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The Bow Anchor.

Captain John Dulliwir, who sailed a whaling vessel for a great many seasons, accumulated a fund of experiences which stood him m good use for anecdotes through all the years after his retirement; but perhaps the best of Japtain Dullivar's stories, the one of which the recital always caused the most amusement, was one relating to an incident that happened after he left off whaling. The captain and his wife were sitting at a friend's table at supper one evening. The captain helped himself pretty liberally from a place of cheese. " There, there," said Mrs Dullivar, "you're cjoin' an' eatin' a lot more o' that cheese f You'd better stop right where you be." "Oh,wal, Maria," said the captain, with a grin, "I guess it'll be all right this time." " Wai, eat it, John, eat it! It's me that has to suffer, onyway." " How is that, MrsDullivar 1" her hostess asked. Whereupon the captain, being the story-teller of the family, took up the narrative of his wife. "Ye see," said he, still grinning, "my wife, she's afraid I'll throw out the bow anchor agin. It wa'nfc more'n a month or six weeks ago that we were down to Lizy Jane's visitin', an' they had jist about the same kind o' cheese on the table 'at you've got here. I eat a little on't. Oh, you needn't look, Maria ! Maybe I eat a good deal on't. Wai, that night, after we had gone to bed, I dreamed I was to sea m the Priscilla, same's I used to be. Seem's if I was coram' up past Hatteras. Twas my watch, an' all to once there came on one o' the wust squalls I ever saw m them parts. The wind blew like the nation, an' the vessel was nigh on her beam ends. There want but one thing to do. Seem's if the mate was the only man within reach, an' I sings out to him, 'Mr Coffin,' says I, ' heave that bow anchor overboard !' So the mate he ketches hold 'o the anchor, an' he pulls an' tugs, an' he can't start it. An' all the the time the storm grows. ' Mister Coffin,' says I, gittin' desperate, ' over with that anchor now,, an' mighty quick !' But he can't budge 'er. The wind howls and the ship careens. Then I goes for'ard, an' says I, 'Stan' aside, yer lubber, an' let me heave that bow anchor over myself, or we'll go to the bottom !' An' with that I put both arms round the big anchor, an' I gave it a terrible tug an' lift, and over the ship's side she went. An' as I'm a livin' man, if that bow anchor didn't set up a scream that riz over *he whole roar of the tempest, an' it yelled— 'John Dullivar, John Dullivar, oh ! what be you a-doin' !' An' I woke up, an' if there want Maria on th© floor, screamin' an' takin' on. I'd took her fer the anchor, an' heaved her overboard, sure enough." Mrs Dullivar's was the only face m the room that remained without a smile throughout this recital. " Yes," said she " you thro wed me out on the floor as if I want n« more'n such an old junk. An' there you go, eatin' that cheese aa if nothin' had happened.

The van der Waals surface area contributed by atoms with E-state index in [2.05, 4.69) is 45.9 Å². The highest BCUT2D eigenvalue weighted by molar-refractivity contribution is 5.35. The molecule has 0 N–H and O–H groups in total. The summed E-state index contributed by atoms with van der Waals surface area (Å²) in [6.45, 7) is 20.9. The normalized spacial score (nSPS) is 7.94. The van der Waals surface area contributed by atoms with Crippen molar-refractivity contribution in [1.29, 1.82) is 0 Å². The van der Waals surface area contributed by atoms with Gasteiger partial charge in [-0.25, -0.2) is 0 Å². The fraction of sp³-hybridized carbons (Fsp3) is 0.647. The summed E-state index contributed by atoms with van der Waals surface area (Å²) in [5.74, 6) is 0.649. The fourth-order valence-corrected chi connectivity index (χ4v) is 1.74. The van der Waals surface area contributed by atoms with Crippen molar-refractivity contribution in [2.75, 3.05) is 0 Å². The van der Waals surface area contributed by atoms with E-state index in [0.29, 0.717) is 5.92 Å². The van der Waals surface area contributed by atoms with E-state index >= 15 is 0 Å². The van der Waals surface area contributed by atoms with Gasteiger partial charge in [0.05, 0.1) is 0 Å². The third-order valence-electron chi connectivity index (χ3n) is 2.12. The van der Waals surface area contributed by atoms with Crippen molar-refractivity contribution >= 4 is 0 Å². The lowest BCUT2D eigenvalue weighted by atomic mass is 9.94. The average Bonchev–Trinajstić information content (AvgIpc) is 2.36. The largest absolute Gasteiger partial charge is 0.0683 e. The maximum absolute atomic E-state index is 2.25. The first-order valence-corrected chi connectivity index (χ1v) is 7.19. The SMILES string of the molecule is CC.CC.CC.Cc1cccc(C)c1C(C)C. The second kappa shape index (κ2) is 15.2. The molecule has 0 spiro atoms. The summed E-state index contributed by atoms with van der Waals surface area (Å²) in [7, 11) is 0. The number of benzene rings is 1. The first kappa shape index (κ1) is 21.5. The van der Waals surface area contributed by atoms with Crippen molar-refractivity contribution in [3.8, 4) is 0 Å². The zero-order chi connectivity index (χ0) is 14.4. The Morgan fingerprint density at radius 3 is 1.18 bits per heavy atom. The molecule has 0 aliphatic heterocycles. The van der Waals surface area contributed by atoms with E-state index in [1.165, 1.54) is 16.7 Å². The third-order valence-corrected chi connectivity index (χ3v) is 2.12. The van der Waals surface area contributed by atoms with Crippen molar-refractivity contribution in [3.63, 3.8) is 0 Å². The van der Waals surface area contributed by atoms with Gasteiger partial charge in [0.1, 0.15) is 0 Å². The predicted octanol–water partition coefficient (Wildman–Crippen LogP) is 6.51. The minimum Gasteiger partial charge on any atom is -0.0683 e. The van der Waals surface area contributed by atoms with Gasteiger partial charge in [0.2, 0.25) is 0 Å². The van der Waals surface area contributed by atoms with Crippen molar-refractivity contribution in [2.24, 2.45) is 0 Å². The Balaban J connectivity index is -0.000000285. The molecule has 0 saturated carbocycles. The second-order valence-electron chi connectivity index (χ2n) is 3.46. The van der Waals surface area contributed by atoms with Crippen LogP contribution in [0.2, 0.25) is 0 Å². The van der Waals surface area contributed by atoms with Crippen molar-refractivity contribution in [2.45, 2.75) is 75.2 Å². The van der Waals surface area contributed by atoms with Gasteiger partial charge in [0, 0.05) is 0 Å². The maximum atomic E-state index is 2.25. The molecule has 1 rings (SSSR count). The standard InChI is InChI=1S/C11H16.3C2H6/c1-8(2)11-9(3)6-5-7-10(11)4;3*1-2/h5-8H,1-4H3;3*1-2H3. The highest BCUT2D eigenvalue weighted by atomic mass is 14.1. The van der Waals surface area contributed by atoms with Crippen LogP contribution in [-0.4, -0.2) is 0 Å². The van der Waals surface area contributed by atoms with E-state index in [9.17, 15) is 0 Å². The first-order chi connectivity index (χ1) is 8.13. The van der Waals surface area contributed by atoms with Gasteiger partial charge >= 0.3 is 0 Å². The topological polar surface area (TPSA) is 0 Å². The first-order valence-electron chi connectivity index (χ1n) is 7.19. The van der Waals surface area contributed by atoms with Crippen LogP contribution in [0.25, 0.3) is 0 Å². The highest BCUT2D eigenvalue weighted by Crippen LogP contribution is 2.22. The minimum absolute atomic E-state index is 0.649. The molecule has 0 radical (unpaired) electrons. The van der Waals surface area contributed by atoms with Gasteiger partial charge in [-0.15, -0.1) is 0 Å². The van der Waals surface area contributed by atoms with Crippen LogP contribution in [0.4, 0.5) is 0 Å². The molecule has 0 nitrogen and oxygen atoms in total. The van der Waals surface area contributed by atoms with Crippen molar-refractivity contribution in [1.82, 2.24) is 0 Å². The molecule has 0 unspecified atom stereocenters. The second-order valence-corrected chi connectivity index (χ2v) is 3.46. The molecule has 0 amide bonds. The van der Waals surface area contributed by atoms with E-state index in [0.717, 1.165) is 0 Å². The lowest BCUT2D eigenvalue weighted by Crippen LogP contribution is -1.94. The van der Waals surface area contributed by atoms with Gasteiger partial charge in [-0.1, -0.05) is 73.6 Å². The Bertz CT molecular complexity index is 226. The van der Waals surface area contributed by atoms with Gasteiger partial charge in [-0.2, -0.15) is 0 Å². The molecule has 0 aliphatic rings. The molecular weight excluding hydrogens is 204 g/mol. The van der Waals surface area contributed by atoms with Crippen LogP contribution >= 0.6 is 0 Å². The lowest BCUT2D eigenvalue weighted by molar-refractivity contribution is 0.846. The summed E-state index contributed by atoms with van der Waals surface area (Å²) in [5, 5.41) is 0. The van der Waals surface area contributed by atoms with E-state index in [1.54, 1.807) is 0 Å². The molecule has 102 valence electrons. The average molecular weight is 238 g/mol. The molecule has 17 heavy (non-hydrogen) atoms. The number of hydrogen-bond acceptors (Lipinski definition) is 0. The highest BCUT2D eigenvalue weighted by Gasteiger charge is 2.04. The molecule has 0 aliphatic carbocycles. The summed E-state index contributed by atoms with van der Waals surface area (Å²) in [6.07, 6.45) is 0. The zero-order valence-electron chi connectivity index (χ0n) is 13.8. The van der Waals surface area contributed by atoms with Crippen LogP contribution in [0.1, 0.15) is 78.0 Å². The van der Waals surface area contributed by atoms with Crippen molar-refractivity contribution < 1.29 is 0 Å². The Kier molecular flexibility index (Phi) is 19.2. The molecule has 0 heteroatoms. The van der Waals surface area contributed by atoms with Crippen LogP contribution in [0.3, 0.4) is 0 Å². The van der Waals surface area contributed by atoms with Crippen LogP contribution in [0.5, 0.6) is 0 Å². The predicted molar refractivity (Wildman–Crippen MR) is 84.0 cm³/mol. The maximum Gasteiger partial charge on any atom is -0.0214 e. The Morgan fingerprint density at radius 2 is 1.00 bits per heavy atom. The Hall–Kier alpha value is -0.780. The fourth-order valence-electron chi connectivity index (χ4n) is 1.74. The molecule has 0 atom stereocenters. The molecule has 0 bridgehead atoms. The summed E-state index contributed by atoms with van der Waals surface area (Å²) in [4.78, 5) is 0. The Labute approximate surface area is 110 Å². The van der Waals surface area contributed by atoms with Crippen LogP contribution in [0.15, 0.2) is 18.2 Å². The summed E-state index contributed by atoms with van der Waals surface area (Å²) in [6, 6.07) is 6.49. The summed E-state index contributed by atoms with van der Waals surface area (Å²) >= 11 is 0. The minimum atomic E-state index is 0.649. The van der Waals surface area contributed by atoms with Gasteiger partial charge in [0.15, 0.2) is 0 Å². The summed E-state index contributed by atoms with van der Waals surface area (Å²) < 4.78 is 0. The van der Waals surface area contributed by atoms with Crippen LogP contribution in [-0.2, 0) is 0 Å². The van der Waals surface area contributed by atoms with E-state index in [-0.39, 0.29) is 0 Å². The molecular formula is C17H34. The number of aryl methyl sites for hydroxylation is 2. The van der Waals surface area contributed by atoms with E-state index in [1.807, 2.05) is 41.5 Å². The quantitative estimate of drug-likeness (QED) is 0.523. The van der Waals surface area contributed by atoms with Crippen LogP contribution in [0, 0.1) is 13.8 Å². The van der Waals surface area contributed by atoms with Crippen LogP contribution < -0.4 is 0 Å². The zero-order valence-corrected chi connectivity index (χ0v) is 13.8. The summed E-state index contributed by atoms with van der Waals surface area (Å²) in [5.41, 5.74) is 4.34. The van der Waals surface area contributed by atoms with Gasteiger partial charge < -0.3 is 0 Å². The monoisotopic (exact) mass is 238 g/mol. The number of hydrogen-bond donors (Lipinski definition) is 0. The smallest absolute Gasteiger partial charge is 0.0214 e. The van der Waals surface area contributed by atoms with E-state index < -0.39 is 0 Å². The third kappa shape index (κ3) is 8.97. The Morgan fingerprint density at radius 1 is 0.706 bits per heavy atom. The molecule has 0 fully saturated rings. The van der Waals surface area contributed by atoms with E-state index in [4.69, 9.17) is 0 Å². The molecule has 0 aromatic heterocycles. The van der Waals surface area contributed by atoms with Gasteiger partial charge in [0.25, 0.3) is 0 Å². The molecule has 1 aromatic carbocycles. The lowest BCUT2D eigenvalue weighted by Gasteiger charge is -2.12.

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Bibliographic details

The Bow Anchor., Ashburton Guardian, Volume VII, Issue 2519, 16 September 1890

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The Bow Anchor. Ashburton Guardian, Volume VII, Issue 2519, 16 September 1890